5 Power amplifiers
There's much more to a power amplifier than its power rating. On top of that, even a simple, basic specification such as power can be measured in many ways. Not every company will specify the maximum output power of their amps the same way. There are no laws that dictate how power should be measured. Some will specify max power at 1% THD, some at 10% THD (true for most car amps), some will measure short-term power, others will specify long-term burst power, etc. etc. There's no right or wrong, they're just ways to measure. Often companies that offer low budget equipment choose a method that boosts their figures. Reputable manufacturers will often tell the blunt truth, even if it makes their figures look less appealing than their cheaper competitors.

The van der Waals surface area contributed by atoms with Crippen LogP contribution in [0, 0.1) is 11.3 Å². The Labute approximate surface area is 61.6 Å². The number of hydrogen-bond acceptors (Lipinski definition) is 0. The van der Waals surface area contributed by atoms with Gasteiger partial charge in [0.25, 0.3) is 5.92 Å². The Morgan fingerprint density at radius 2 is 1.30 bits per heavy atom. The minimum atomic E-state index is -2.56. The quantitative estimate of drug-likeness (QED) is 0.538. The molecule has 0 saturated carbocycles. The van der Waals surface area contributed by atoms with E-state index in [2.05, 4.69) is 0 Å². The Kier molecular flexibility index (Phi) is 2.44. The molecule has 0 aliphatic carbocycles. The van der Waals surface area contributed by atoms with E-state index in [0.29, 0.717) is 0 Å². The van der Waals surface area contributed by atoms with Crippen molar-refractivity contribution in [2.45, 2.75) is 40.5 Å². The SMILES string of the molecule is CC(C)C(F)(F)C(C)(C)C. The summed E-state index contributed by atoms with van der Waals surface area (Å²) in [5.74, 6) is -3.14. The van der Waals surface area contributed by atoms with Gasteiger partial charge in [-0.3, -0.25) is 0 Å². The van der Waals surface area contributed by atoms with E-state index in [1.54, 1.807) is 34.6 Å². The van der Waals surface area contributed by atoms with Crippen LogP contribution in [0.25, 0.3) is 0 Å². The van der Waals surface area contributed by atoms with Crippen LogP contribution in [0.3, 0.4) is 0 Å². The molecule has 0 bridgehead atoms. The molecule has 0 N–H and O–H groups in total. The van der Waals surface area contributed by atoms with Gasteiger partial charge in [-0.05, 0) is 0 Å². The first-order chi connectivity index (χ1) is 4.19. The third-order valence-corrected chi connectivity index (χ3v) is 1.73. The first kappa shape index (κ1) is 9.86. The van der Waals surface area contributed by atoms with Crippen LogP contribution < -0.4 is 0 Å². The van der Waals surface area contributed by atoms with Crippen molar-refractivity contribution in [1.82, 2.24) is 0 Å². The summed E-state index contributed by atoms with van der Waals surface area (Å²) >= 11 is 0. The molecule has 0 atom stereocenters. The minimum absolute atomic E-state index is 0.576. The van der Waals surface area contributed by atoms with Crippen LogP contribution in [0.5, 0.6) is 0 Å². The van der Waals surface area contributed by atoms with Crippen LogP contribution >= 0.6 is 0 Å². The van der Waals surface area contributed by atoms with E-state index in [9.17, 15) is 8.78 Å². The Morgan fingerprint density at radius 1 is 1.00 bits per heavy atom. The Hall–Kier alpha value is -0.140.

Below is a table with the most common specifications on power amplifiers, what they mean roughly and "good" and "bad" values.
|Sensitivity||dB||Input voltage needed to achieve full output power. Useful for level matching.||-||-|
|Noise||dB||Noise produced by the amplifier itself with master volume set to 0||-80dB||-50dB|
|SN ratio||dB||Signal to Noise ratio||100dB||60dB|
|THD||%||Total Harmonic Distortion; describes how much the output signal resembles the input signal||0.05%||0.25%|
|IMD||%||InterModulation Distortion; describes how large signals (low frequencies) influence smaller signals (higher frequencies)||0.05%||0.25%|
|Slewrate||V / μs||The maximum rate at which the output voltage is able to change||50 V / μs||20 V / μs|
|Channel separation||dB||Crosstalk between channels of a stereo amplifier||60 dB||30 dB|
|Voltage gain||dB||Input-to-output voltage gain with master volume at maximum||-||-|
|Power consumption||W||Mains power consumption. Typically an amplifier requires twice its output power from the mains when operating at full power.||1.5x output power||3x output power|
© Joris van den Heuvel 2001-2009